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If, later, we decided we needed a web-based API to the same model, we could use the Model unchanged.
If the successor to WPF comes along, and we need to update our application to use it, the Model remains unchanged.
By taking advantage of WPF’s Commanding Infrastructure, we can define ICommand instances in the View Model that the View can directly access via Data Binding.
This provides us a clean way to keep the logic out of the View – again, the View works completely via Data Binding to the View Model.
In MVVM, the View Model sits between the View and the Model, and basically acts similar to an Adapter – it translates the properties and methods of the Model to a form that can be directly used via Data Binding.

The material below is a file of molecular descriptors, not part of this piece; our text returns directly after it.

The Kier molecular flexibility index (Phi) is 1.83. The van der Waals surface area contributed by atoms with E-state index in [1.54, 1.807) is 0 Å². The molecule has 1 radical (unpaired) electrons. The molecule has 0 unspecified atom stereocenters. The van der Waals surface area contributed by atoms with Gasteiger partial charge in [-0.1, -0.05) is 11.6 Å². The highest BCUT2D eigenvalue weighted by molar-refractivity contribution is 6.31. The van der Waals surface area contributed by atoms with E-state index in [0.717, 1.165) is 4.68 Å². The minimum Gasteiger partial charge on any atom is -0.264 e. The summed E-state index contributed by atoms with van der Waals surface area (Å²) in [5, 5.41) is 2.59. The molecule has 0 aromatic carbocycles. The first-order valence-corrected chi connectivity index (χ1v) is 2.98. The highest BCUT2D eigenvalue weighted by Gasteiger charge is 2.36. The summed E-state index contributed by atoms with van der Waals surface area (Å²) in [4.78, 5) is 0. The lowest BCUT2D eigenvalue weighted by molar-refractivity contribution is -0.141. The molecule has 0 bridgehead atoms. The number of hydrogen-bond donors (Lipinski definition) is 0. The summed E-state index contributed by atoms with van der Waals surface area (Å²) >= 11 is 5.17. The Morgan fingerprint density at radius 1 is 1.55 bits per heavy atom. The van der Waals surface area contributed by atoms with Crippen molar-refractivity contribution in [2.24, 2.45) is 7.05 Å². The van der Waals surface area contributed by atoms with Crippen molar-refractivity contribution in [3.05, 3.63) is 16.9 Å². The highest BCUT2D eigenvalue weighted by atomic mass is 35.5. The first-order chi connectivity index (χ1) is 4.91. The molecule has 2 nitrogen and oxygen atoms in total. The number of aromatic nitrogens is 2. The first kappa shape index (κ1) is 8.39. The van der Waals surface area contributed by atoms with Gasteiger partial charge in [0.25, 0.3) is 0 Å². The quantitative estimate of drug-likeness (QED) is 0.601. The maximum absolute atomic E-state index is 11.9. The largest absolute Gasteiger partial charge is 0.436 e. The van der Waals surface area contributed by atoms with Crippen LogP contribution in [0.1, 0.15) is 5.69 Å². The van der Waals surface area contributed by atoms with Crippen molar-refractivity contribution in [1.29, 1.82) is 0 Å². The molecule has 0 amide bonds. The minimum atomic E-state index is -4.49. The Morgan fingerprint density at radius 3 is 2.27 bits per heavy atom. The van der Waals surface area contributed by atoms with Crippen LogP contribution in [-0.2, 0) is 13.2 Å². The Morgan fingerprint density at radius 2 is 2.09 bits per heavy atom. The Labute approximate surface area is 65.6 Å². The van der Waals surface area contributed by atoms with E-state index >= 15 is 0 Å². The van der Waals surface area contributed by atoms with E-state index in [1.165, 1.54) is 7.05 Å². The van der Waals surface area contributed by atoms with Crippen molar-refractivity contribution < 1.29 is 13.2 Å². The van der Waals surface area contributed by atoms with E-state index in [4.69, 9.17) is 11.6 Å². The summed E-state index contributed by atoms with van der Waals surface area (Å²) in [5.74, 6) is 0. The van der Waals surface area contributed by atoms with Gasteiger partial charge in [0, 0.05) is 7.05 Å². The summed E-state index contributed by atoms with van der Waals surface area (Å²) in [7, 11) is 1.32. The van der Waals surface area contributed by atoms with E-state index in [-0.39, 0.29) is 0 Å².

The View Model also provides us a place to manage application state and logic.
Again, the Model is the domain-specific data and logic used within your application.
It’s the goal – the “data” you’re working to expose to your users.
As I mentioned in the section on templating, WPF’s design strives to maintain a clear separation between presentation and logic. By separating presentation and logic, WPF creates opportunities for much greater degrees of flexibility in our applications. The Model-View-View Model pattern has one goal – to extend this same flexibility into our applications by creating a clean separation of concerns through our entire application.
Also, if there is no logic in the View itself, it eliminates the risk of “stale” or unused code creeping into the View, which often happens in Windows Forms.
Now that we have the View and the Model defined, we need a way to hook the two things together.
The View Model serves the purpose of adapting the Model to be directly usable by the View.
In order to do this, we take advantage of WPF’s incredible Data Binding support.